Jenna at Queen of Wands Tarot offers a useful exercise, a Dismiss List for Summer Solstice. She's used the second half of the major arcana to create sentences for you to finish to help you contemplate things in your life that no longer serve. As the daylight wanes (each day getting shorter and each night longer) for the rest of the year, it is a good time to begin the process of releasing things in our lives as well. Let these things 'wane' in harmony with the waning of daylight. With all credit to Jenna, I am working these prompts here, one entry each Sunday for major arcana 11-21. I encourage you to think about your own Dismiss List. Why not start one today?
Last week it was Temperance. This week it's the Devil.
I dismiss temptations (habits) by being determined to...
--practice yoga daily
--learn about strategies for achieving my goals
--work daily on my personal projects
I have flirted with yoga for many years, but never really fully devoted myself to making a study of the 8 limbs of yoga and attempting to practice yoga (real yoga, not just poses on the mat, but 24/7 yoga) in my daily life. I am learning. Pleased to say that my husband and I began a Year-and-a-Day Yoga Commitment on 12 May 2014. We have practised asanas all but 7 days since that date. We have practised daily meditation in the morning (in addition to asana practice, which includes short meditation segments) since 7 July. So I feel my yoga practice has begun at last after so many years of not quite getting started.
We've also been reading an excellent book, Bringing Yoga to Life, by Donna Farhi. I read it out loud during our hour-long commute to work (we both work for the same employer, though in different departments). This is a wonderful explanation of all aspects of yoga and how it applies to real life -- it really is NOT about putting your foot behind your head!
I've also been doing some research and working on a 'to do' list to help move me toward my goals. So you will probably be seeing some changes around here. I hope you like them! So here I am releasing inertia and the fear of being overwhelmed by too many options...
And finally, I release the tendency to try to do everything in one mad session and then let it all lie fallow for weeks or months. I set the intention to work a bit on my various personal projects every single day. Progress may be made in increments invisible to the naked eye -- but that will make reaching the goal seem all the more like magic. Which is fun!
What are you putting on your Dismiss List for the week?
Saturday, 19 July 2014
The card shows a Wand, the instrument used by Wiccans and many traditions to focus and direct power. Thus the Wand is given the key word 'Intention.' The wand in the image has clear crystal quartz points on either end, embellished with copper. There is a band of bronze or copper decorated with a pentacle clamped around it. And carved into the wood we see the sigil 'sowilo', which stands for the sun, wholeness, success. Little chains attached to the wand lead to a small goddess charm and three beads with a raven or crow feather, no doubt the three beads stand for maid, mother and crone.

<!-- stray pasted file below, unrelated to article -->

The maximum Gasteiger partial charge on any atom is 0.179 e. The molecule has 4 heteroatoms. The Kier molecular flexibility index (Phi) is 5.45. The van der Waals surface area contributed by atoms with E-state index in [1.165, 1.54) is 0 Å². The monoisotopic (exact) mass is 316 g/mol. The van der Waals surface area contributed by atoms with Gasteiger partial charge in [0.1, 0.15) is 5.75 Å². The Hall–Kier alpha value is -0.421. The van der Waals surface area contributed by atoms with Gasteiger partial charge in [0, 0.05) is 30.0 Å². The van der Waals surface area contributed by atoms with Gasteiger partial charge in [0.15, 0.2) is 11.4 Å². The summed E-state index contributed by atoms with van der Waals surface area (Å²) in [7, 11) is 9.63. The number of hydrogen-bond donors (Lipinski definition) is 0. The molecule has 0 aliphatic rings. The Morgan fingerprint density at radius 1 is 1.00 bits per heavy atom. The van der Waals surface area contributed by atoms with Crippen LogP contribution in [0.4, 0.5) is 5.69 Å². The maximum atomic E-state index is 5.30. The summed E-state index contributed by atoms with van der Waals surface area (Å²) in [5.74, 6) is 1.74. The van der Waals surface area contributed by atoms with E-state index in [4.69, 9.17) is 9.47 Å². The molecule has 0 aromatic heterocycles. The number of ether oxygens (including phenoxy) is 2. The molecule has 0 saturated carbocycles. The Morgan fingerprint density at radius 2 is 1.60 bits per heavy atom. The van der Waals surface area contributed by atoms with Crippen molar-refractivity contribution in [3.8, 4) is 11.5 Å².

This card certainly portends good things, but also brings the message -- good things come to those with clear intent and strong will. Not a vague wish, but a definite, focused intention.
So far so good. We all have intentions, but what comes next? To see how the tarot would support this card, I shuffled and drew from Old English Tarot and received 8 of Batons (also known as 8 of Wands). And this is just the perfect support for our oracle card of the day! This card shows us the backbone of intent -- action. You can send all the intentions into the universe you want, but if you do not then take action, you are very unlikely to see any manifestation of your will.
'What good is it, my brothers, if someone says he has faith but does not have works? Can that faith save him? If a brother or sister is poorly clothed and lacking in food, and one of you says to them, "Go in peace, be warmed and filled," without giving them the things needed for the body, what good is that? So also faith by itself, if it does not have works, is dead.' ~ James 2:14-17
Every witch or spellcaster will tell you the same. Cast your spell, then do the work. The Buddhist and Hindu will tell you, do your meditation, then do the work.
'Those who believe and do good works, their Lord guides them by their faith. Rivers will flow beneath them in the Gardens of Delight.' ~ Quran 10:9
This is a universal principle that cannot be escaped. It's common sense. If you want something, wanting is not enough. Yes, you may create a ripple of energy in the fabric of the universe. But if you want it to materialise, you are going to have to take action.
The little figures in the 8 of Batons are working very hard in the field, bending their backs again and again in the hot sun, doing repetitive labour. But what great rewards this work reaps! Bread for the winter. Fodder for the cattle. A roof for their homes. Fuel for the fire. Every stalk of that harvest must be collected and it will be put to good use. Their intention of surviving the winter will materialise.